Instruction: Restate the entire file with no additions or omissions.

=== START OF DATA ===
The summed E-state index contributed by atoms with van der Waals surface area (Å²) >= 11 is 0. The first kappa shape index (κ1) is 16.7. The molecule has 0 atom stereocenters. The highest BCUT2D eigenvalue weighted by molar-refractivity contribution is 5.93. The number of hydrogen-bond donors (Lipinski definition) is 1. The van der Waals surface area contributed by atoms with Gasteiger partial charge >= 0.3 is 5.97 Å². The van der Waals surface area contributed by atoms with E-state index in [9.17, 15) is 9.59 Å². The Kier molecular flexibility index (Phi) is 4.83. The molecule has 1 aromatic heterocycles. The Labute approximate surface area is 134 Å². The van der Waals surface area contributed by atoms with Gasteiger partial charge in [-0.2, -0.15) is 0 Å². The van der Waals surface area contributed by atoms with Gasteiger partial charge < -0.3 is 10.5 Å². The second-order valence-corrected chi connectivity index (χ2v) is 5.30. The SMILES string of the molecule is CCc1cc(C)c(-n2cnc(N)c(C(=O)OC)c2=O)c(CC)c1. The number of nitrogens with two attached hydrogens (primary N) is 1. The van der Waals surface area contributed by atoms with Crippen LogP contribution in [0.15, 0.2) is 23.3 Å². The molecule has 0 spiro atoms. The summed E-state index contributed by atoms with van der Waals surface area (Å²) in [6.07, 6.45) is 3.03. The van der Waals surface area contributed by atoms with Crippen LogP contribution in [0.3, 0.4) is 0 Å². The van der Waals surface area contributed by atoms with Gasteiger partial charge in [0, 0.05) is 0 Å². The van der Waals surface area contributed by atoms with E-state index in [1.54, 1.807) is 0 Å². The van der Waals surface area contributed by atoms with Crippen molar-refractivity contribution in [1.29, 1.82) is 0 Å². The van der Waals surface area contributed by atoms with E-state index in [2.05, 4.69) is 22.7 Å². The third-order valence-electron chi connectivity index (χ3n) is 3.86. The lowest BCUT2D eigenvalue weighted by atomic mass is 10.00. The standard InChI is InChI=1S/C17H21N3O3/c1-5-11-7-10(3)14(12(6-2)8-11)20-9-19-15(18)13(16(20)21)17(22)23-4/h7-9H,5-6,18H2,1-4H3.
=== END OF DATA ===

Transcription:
The summed E-state index contributed by atoms with van der Waals surface area (Å²) >= 11 is 0. The first kappa shape index (κ1) is 16.7. The molecule has 0 atom stereocenters. The highest BCUT2D eigenvalue weighted by molar-refractivity contribution is 5.93. The number of hydrogen-bond donors (Lipinski definition) is 1. The van der Waals surface area contributed by atoms with Gasteiger partial charge >= 0.3 is 5.97 Å². The van der Waals surface area contributed by atoms with E-state index in [9.17, 15) is 9.59 Å². The Kier molecular flexibility index (Phi) is 4.83. The molecule has 1 aromatic heterocycles. The Labute approximate surface area is 134 Å². The van der Waals surface area contributed by atoms with Gasteiger partial charge in [-0.2, -0.15) is 0 Å². The van der Waals surface area contributed by atoms with Gasteiger partial charge < -0.3 is 10.5 Å². The second-order valence-corrected chi connectivity index (χ2v) is 5.30. The SMILES string of the molecule is CCc1cc(C)c(-n2cnc(N)c(C(=O)OC)c2=O)c(CC)c1. The number of nitrogens with two attached hydrogens (primary N) is 1. The van der Waals surface area contributed by atoms with Crippen LogP contribution in [0.15, 0.2) is 23.3 Å². The molecule has 0 spiro atoms. The summed E-state index contributed by atoms with van der Waals surface area (Å²) in [6.07, 6.45) is 3.03. The van der Waals surface area contributed by atoms with Crippen LogP contribution in [0.3, 0.4) is 0 Å². The van der Waals surface area contributed by atoms with Gasteiger partial charge in [0, 0.05) is 0 Å². The van der Waals surface area contributed by atoms with E-state index in [1.54, 1.807) is 0 Å². The van der Waals surface area contributed by atoms with Crippen molar-refractivity contribution in [1.29, 1.82) is 0 Å². The van der Waals surface area contributed by atoms with E-state index in [2.05, 4.69) is 22.7 Å². The third-order valence-electron chi connectivity index (χ3n) is 3.86. The lowest BCUT2D eigenvalue weighted by atomic mass is 10.00. The standard InChI is InChI=1S/C17H21N3O3/c1-5-11-7-10(3)14(12(6-2)8-11)20-9-19-15(18)13(16(20)21)17(22)23-4/h7-9H,5-6,18H2,1-4H3.